Dr. Katz: First of all, we’re using more advanced drugs than Tenofovir that are much more potent and very long acting. Secondly, we’re building the rings and this is work that’s done at UNC with my colleague Rahina Bemabor, and we’re 3D printing these rings for the first time so we can really customize their shapes and their properties for efficient drug delivery compared to the injection molding process that’s historically been done. We’re also evaluating these rings using advanced methods of modeling that we’re doing in my group and of measurement of transport into tissue that we’re also doing in my group.
Dr. Katz: So we see intravaginal rings as becoming a mainstay and used by women for contraception, for protection against multiple sexually transmitted infections and potentially for delivery of drugs for other gynecological needs.
Michaela Kane: Katz has also been involved in a collaboration with researchers in Duke BME to help create a highly sensitive diagnostic test for HIV.
David Katz: For a number of years we’ve been interested in sticky molecules that can attach to the virus, and disable the ability of the virus to infect cells.
Michaela Kane: One of their targets involves a family of protein molecules that was originally derived from algae in the ocean. These molecules, called Lectins, are very sticky, and they can stick to the sugars on the surface of HIV. The lab has zeroed in on a particular molecule in this family called Griffithsin, which can efficiently stick to virions and disable them.
Dr. Katz: We were interested as engineers, however, in how to produce this molecule efficiently and potentially in a more potent version. And that led us to connect with another faculty member in BME, Michael Lynch in biomedical engineering, who is a true expert in making boutique molecules in bacteria. And so we approached Mike about this, and Mike was intrigued about the possibility, and this became a project in his undergraduate BME design class, where we did the original work.
Michaela Kane: Initially, the team was interested in using Griffithsin as protection against HIV, so the Katz lab completed mathematical studies about how fast acting the molecule could be, and how its activity varied as different microbicide products.
Dr. Katz: At the same time a lightbulb went off, and I’m not sure when it first went off, but it involved a very closely related use of this molecule, and that is not to disable HIV but to detect it. One of the needs that we have is to have early detection of infection by HIV. As I said earlier one of the problems is that people don’t’ know they are infected. And most methods for early detection of HIV require not the detection of the virus itself when it first appears in a body fluid, but antibodies that are created in response to it. What we saw, and this is really Mike’s idea and Tosh Chilkoti’s idea in our department was to use the stickiness of Griffithsin to create an assay that could detect very small numbers of virions in body fluid, for example in blood.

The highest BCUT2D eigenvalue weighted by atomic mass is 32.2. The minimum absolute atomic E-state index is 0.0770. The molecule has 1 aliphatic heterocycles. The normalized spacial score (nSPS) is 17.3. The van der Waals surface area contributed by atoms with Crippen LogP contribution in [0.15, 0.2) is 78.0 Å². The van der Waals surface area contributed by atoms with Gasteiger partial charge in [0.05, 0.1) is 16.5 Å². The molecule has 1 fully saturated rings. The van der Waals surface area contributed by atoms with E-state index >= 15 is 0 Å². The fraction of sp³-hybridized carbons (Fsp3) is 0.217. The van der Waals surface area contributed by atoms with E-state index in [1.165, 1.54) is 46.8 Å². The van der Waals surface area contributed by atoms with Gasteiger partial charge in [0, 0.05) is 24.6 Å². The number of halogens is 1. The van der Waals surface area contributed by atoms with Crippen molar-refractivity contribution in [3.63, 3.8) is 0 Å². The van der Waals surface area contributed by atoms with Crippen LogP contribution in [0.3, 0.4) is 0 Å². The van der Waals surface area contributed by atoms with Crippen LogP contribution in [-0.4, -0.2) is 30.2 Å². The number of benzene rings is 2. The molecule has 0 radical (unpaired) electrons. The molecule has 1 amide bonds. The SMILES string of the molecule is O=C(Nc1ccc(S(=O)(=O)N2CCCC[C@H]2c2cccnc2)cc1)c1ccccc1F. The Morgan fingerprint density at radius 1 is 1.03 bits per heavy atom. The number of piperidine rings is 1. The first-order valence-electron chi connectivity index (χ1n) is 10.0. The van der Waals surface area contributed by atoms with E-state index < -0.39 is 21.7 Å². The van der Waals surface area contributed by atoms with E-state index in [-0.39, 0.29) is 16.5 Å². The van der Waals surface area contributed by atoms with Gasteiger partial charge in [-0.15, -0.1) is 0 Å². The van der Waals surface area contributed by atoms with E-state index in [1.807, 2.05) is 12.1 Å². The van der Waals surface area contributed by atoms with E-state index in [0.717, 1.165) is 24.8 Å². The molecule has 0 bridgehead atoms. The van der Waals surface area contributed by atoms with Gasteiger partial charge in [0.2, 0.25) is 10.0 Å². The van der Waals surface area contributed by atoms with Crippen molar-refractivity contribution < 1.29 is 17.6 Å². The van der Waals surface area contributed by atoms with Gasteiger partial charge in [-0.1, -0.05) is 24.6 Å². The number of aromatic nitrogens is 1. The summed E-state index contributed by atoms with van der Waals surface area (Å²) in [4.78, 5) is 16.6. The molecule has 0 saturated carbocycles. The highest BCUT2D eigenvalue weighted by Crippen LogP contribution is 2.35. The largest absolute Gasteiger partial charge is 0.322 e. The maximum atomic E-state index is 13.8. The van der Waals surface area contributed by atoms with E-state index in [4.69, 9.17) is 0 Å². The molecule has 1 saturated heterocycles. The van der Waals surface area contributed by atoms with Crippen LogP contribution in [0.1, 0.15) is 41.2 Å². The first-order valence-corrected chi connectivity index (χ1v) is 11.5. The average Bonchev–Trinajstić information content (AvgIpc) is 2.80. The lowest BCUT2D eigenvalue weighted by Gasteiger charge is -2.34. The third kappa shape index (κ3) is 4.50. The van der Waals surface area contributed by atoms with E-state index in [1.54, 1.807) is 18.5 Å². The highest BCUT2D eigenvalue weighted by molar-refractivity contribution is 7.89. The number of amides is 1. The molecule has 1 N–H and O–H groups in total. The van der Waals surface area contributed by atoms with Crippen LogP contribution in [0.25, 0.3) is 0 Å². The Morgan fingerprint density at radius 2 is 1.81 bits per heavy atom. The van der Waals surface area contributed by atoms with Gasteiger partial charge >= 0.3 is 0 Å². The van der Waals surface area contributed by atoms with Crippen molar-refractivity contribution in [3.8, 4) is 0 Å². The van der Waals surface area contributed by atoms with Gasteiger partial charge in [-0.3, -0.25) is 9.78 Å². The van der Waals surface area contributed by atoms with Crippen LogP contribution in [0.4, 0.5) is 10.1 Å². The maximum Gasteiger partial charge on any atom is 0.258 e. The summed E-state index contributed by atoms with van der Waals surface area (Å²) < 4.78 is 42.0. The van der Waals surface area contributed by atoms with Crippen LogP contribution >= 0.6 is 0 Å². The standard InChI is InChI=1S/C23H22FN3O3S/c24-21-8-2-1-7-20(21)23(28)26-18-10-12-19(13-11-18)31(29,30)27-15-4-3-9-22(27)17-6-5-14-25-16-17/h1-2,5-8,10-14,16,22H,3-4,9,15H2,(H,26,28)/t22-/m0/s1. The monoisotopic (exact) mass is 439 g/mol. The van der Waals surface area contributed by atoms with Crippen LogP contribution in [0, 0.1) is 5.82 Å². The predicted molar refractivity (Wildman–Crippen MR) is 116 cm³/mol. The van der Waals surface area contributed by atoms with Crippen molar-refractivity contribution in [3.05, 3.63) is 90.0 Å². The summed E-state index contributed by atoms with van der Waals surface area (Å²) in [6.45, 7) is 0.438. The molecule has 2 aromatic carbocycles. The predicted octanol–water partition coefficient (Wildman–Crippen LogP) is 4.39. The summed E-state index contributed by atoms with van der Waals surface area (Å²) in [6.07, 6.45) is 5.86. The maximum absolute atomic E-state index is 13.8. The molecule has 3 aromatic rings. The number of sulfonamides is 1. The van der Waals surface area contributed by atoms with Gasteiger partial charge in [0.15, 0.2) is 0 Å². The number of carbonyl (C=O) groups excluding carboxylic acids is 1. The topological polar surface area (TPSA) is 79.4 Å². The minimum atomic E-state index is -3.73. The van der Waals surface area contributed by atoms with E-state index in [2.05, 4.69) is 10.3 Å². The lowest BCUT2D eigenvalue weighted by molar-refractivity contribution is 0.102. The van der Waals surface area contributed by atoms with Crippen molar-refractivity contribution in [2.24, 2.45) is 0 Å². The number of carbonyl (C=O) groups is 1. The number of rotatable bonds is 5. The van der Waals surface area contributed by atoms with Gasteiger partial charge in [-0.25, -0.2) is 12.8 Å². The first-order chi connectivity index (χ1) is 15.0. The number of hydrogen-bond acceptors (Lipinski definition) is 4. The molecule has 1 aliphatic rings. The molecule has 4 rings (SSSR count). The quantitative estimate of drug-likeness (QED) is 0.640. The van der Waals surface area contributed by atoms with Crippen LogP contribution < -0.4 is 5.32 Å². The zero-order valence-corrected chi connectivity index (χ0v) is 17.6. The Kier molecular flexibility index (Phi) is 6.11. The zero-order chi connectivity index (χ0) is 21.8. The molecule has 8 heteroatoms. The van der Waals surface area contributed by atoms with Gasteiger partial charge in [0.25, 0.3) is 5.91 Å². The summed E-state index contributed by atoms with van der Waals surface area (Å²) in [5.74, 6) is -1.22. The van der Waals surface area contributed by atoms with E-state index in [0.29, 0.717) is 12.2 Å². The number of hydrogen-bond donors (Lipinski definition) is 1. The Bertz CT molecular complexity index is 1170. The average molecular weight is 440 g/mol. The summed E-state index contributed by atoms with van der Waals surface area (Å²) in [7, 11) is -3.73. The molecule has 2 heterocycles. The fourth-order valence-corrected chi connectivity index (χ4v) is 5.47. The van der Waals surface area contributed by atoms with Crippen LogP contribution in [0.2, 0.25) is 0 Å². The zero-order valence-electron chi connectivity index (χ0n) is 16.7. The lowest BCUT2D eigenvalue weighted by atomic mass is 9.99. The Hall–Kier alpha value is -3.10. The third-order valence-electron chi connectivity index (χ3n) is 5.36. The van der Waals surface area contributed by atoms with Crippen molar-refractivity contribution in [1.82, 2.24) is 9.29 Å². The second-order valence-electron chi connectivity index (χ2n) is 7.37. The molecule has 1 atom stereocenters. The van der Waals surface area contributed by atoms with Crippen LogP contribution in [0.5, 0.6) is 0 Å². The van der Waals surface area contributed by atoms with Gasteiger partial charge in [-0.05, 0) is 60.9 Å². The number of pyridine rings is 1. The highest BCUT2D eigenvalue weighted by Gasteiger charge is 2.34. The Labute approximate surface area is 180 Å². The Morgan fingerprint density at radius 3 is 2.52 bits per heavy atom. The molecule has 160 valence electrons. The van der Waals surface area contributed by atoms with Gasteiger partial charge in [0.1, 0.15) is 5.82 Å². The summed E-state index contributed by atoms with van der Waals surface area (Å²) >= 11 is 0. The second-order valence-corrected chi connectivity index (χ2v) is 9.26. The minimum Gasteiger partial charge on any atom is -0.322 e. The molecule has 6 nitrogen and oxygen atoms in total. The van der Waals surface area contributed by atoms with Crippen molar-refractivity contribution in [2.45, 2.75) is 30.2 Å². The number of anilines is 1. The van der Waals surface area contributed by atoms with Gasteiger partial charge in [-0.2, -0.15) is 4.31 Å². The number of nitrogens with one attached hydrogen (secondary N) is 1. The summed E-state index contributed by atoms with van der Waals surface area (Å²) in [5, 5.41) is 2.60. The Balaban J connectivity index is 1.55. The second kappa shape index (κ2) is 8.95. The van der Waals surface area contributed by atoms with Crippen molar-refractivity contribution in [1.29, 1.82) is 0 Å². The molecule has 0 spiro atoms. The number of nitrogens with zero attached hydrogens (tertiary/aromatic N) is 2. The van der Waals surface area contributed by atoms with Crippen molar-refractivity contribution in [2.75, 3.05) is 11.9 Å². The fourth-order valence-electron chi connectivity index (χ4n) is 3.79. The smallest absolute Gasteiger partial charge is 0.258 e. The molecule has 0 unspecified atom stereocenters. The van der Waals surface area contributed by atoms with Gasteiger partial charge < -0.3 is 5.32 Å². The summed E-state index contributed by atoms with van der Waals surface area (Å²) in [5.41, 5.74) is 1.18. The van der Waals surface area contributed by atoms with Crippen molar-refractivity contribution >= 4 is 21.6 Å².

Dr. Katz: Very soon after infection, much sooner than is currently possible with antibodies. So there is a new project that is starting up now, in which we’re putting our heads together, including Tosh Chilkoti’s real expertise in developing very sophisticated assays for detection, Mike’s ability to make a molecule that has properties that we need, and our ability in my group to put the transport aspects of this together in terms of the kinetics of how quickly it would work and some of the other design features. So we have a new project that is starting up now with other investigators in BME, not looking at prevention per say, but looking at detection, which, if this works, could be a real game-changer.
Michaela Kane: If you're interested in learning more about Dr. Katz's work, check out his lab website on his profile on the Pratt website at pratt.duke.edu. Don't forget to subscribe, and thanks for listening to Rate of Change, a new podcast from the Pratt School of Engineering.